TQW Magazin
Lucía Ugena und Carlotta Partzsch über Rakete Part 2: NEUM, Agnes Bakucz Canário

Rituals of Self-Sacrifice and Healing

 

Rituals of Self-Sacrifice and Healing

Carlotta: One thing that both pieces of the 2nd Rakete Festival evening had in common was the feeling of sacredness. Entering the room of the first performance, Live by NEUM, meant stepping into a special, somehow sacred atmosphere. At first, I only saw the electric drum kit standing in the middle of the room. The audience huddled along the walls on the floor. I couldn’t see the performers properly. But I heard the singing, which was monotone, consistent, clear and beautiful, yet at the same time eerie. The light was greenish and too low for me to clearly make out what I was seeing. Then I noticed the person lying on their stomach on the floor, head bent forward, producing the singing we heard. The audience were quiet and focused, observing the scene.
The second performance, SADIS-ROSE by Agnes Bakucz Canário, also had a vague quality to it. The room was foggy. Once again, we, the audience, stepped into an almost holy space. There was no obvious area for the spectators; people found seating on podiums distributed throughout the room. Some sat beneath ballet bars. And despite this informal arrangement, the ritual energy was incredibly strong.

Lucía: But the approach to the sacred was almost opposite. In Live, the action was painful, there was a sacrifice performed through repetitive movements and limitations of the body. First, the voice came from the ground, with the body being weighed down, while later it came from high up, after one of the performers climbed on the other’s knees, creating a joint figure in tension. Penance was expressed by this will to keep a steady pace while being in pain. The movement of the drummer’s body toward the tom-tom was almost mechanical, displaying a fixed focus analogous to the movement of an avatar while dancing, a determined motion.

C: Yes. Both performances conveyed the experience of exposing oneself to a strange, almost spiritual scene, but they had very different effects on me. While NEUM’s performance worked with limitations, the other performance seemed to reject any limitation: the first piece was heavy, almost demanding, while the second dissolved the tension. If the audience were slightly unsettled after the first performance, the second lifted them up again. Thus, the connection between the two works in one evening felt very cohesive.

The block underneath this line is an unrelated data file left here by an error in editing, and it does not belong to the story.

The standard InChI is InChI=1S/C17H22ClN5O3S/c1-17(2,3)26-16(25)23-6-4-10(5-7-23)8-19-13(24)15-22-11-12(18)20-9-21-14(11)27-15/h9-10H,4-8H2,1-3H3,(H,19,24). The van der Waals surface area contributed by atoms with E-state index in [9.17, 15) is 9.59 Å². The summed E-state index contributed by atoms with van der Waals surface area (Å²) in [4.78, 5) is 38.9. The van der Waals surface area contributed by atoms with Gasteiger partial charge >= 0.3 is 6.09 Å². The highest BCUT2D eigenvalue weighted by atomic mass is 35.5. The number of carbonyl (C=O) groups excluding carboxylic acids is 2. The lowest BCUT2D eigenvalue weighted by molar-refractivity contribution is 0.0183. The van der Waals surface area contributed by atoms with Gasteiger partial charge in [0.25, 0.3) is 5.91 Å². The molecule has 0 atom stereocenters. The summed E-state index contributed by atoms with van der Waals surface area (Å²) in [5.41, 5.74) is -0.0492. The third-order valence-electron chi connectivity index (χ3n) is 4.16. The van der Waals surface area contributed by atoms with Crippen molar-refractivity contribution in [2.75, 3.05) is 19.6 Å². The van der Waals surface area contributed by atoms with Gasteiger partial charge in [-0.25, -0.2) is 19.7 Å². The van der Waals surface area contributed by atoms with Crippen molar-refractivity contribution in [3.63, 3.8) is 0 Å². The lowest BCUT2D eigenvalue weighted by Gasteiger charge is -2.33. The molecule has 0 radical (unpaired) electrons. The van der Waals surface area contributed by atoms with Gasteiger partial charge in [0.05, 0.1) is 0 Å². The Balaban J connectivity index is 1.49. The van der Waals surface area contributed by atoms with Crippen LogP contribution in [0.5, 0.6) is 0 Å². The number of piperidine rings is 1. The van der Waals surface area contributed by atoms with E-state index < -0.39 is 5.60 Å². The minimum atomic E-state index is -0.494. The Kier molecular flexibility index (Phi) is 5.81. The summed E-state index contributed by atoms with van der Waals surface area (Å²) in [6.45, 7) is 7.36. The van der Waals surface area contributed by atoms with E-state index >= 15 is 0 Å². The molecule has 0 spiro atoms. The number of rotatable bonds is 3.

L: As you say, SADIS-ROSE released the tension. On entering, the figure SADIS-ROSE added a solemn presence to the room. She meandered slowly through the room towards a harpist who accompanied her. The dancer played with her costume to remain covered, partially unseen. Since the scene was not frontal, I could trace her only through the body of the audience, through the heads of the people sitting on the podiums in front of me. The sacred was about to be reached in a multidirectional dialogue: a dialogue with the curtains and the spotlights that opened the different scenes. The figure moved the spotlights, changed the color of the light and opened curtains that lead nowhere. And we, the audience, were contained within the scene. The dance evolved, too, through the costume she wore: as she opened the zippers of her dress one at a time, the movement changed with it. Light on the shoes that matched at times and at others didn’t.

C: Another thing that also generated a contrast was: while the movements in NEUM’s piece seemed almost like a punishment, SADIS-ROSE appeared to act spontaneously and according to her needs. Her movements were natural and she navigated the space as if she were simply going wherever she felt drawn. When she danced, she danced because she wanted to. Even when she pulled out the e-cigarette and shared it with the audience, it seemed like it was just a spontaneous impulse. I really liked that.

L: Right. SADIS-ROSE came to most of us and gave us, among other things, the option to vape. There was change and there was repetition within the change, there was voice. She left the room singing: you and I in the afterdeath. The tension was dissolved in dialogue with pleasure that included us. My phone fell to the floor twice.

C: For me, the atmosphere was oddly healing. Agnes made the audience feel comfortable but also somewhat exposed, albeit gently.
I noticed that more and more people started to sway to the music. As you said, SADIS-ROSE interacted with the audience without directly engaging them. It was a dance between distance and intimacy. She came up to us, looked us in the eyes, and then moved away again before we could decide how we felt about it. It was, in fact, like a spiritualist séance; all the spectators were drawn into a kind of spell. This enchantment had a lasting effect that I felt for days after the evening.

 

 

Lucía Ugena (she/her) is an artist and researcher born in 1995. Originally from Madrid, she is based in Vienna. In her work, she tackles the fragmentation of experience through the inscription of figurative painting and writing in space. She is currently completing her master’s in Critical Studies at the Academy of Fine Arts Vienna, where she also studies Fine Arts. She holds a BA in Philosophy and Law from the Universidad Complutense de Madrid.

Carlotta Partzsch (she/her), born 1998, works primarily on topics related to ecology, feminist theory and mental health. She writes for various media and is part of a self-organized writing group. Carlotta holds a BA in Literature and Political Science and is currently enrolled in the Critical Studies MA programme.

 

 

 

 

 

 
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